It is a truth universally acknowledged that the next generation will be criticised by the generation that immediately precedes them. You heard it from your grandparents most probably – the repeated complained comparison about what it was like ‘when we were young’. How exams were harder, jobs were more scarce, world wars more likely.
The current generation to be on the receiving end of this is the millenial generation. Roughly speaking, these are the people born between the early 1980s and the early 2000s. The perceived truth is that this a generation that has never had it so easy – technology, healthcare, no conscription, travel, and so much besides, are all more free for them than for their forbears. Thus criticisms come – of a snowflake generation in desperate need of safe spaces, scared of giving offence and easy to offend. You can’t move on Facebook for memes about how easy they have it, and how despairing my generation (Generation X) or the one above (Baby boomers) are. It’s no wonder that they are leaving Facebook in droves or just not signing up for it; it’s not a safe space.
Whether it’s true to say, or whether it’s a perception bought about by social media, it seems that the millenials may be the most criticised generation in history. It would be nice to be able to say that Christians were showing a different way – more encouraging, more kind, more willing to see the good. And I’m sure that some are; but by and large what I see and hear from Christians my age and older is much the same as what I see and hear from those outside the church – complaint and criticism. If it’s little wonder, then, that millenials are leaving Facebook, then it shouldn’t surprise us that they’re also largely absent from our churches. Now this is a complex issue – I’m not suggesting that inter-generational criticism is the only reason that millenials are not in church with us; but it seems to me that it is one of the reasons. Would you want to go to a church if it was full of people who regularly and loudly criticised you or people like you? Of course not; history shows us that where this happens, people leave church and don’t come back – or start their own expression of it.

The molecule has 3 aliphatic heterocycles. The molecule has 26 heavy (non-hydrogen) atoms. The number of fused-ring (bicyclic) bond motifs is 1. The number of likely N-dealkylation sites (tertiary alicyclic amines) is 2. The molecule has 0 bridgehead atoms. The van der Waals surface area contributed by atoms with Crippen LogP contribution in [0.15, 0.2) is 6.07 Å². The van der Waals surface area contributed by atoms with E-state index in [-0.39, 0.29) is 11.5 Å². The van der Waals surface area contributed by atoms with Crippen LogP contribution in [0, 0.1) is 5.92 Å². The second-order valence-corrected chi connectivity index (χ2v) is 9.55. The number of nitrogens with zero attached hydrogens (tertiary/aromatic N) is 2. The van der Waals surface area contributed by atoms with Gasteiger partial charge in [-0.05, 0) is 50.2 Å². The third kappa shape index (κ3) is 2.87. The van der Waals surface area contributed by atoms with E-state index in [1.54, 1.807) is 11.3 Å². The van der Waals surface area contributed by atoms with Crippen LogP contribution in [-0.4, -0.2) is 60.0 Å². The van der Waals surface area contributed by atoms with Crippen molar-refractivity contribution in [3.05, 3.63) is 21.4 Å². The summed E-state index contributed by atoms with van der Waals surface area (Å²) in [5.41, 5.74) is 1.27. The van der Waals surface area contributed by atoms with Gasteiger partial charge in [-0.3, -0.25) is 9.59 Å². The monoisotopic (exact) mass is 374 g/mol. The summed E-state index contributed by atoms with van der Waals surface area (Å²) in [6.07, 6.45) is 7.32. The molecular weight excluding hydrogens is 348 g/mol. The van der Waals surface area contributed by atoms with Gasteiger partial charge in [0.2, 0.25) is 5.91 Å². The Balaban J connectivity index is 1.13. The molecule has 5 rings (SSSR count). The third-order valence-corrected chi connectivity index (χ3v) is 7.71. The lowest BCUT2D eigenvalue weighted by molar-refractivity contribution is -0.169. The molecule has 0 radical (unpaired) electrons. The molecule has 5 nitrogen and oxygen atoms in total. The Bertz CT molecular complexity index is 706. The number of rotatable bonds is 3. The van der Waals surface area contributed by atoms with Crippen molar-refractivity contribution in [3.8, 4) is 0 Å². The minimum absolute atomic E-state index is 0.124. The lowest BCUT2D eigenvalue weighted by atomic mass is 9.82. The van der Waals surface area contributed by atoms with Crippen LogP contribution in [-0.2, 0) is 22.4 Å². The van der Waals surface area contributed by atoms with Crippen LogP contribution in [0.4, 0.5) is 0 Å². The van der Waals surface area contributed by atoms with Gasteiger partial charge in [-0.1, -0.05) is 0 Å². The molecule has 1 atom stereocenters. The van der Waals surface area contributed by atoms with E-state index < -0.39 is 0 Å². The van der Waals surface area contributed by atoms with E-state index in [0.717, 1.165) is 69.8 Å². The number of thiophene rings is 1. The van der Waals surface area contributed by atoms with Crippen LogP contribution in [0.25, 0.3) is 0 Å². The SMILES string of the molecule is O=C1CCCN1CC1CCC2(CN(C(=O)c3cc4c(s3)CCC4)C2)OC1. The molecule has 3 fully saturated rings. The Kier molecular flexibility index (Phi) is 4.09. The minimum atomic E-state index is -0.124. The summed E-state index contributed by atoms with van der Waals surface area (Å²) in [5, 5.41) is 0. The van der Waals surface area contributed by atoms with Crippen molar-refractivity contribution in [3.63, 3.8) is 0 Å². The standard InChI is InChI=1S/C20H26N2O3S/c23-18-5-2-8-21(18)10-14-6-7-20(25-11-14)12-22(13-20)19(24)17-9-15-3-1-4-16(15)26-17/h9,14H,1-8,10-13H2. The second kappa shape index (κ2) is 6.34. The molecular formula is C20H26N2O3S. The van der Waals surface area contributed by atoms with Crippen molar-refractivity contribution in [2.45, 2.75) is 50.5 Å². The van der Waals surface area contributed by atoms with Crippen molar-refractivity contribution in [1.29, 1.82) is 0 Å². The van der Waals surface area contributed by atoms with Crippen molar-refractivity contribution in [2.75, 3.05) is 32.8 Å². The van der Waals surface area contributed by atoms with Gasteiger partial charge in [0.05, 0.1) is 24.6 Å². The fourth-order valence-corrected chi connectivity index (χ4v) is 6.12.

We all need to be called out on stuff every now and then; we all need wiser heads to come alongside us and help us take a good, long look at ourselves. But we all know that people win the right to do that if they have first spent a good time being with us, knowing us, loving us. You don’t just walk up to someone you’ve never met and tell them they’re weak (at least I hope you don’t … ); no. You build a relationship, you point out what’s good about them – and you do that a lot; then eventually you find you have won the right to say “Have you ever thought about … ?”
I see much that’s good in this generation. This is the generation, after all, that’s willing to walk out of school to protest the right to attend school without the fear of getting shot; this is the generation willing to run with #metoo; this is the generation of Malala Yousafzai, for goodness sake. Of course, there are things to criticise, as there are in every generation. It would be better, though, if people my age and older were more willing to listen, more able to confess their own failings and help those that follow us learn from our own mistakes; it would be wonderful if our churches saw the stirrings of faith and courage coming from the younger end of the spectrum and gave space to them to flower and flame into life; that we were humble enough to learn, slow to speak, quick to listen.
After all, it’s written somewhere that a little child shall lead them.